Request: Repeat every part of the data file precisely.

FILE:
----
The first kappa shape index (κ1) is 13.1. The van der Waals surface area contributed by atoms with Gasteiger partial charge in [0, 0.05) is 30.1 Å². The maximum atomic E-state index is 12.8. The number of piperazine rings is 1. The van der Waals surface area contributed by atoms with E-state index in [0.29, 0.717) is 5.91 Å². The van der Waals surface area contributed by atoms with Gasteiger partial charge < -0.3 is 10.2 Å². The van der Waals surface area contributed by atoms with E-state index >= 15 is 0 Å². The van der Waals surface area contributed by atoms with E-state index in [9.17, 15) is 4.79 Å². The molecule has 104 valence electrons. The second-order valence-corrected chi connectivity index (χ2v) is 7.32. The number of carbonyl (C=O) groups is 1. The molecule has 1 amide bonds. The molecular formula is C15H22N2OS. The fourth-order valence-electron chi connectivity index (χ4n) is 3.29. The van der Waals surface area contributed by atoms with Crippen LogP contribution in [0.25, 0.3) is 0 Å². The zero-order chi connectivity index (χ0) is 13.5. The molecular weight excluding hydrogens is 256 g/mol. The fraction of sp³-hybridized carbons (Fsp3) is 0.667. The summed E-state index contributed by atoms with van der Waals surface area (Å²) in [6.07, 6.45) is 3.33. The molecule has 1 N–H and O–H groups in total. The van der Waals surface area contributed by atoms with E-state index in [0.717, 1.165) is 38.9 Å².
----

The first kappa shape index (κ1) is 13.1. The van der Waals surface area contributed by atoms with Gasteiger partial charge in [0, 0.05) is 30.1 Å². The maximum atomic E-state index is 12.8. The number of piperazine rings is 1. The van der Waals surface area contributed by atoms with E-state index in [0.29, 0.717) is 5.91 Å². The van der Waals surface area contributed by atoms with Gasteiger partial charge < -0.3 is 10.2 Å². The van der Waals surface area contributed by atoms with E-state index >= 15 is 0 Å². The van der Waals surface area contributed by atoms with E-state index in [9.17, 15) is 4.79 Å². The molecule has 104 valence electrons. The second-order valence-corrected chi connectivity index (χ2v) is 7.32. The number of carbonyl (C=O) groups is 1. The molecule has 1 amide bonds. The molecular formula is C15H22N2OS. The fourth-order valence-electron chi connectivity index (χ4n) is 3.29. The van der Waals surface area contributed by atoms with Crippen LogP contribution in [0.25, 0.3) is 0 Å². The zero-order chi connectivity index (χ0) is 13.5. The molecular weight excluding hydrogens is 256 g/mol. The fraction of sp³-hybridized carbons (Fsp3) is 0.667. The summed E-state index contributed by atoms with van der Waals surface area (Å²) in [6.07, 6.45) is 3.33. The molecule has 1 N–H and O–H groups in total. The van der Waals surface area contributed by atoms with E-state index in [0.717, 1.165) is 38.9 Å².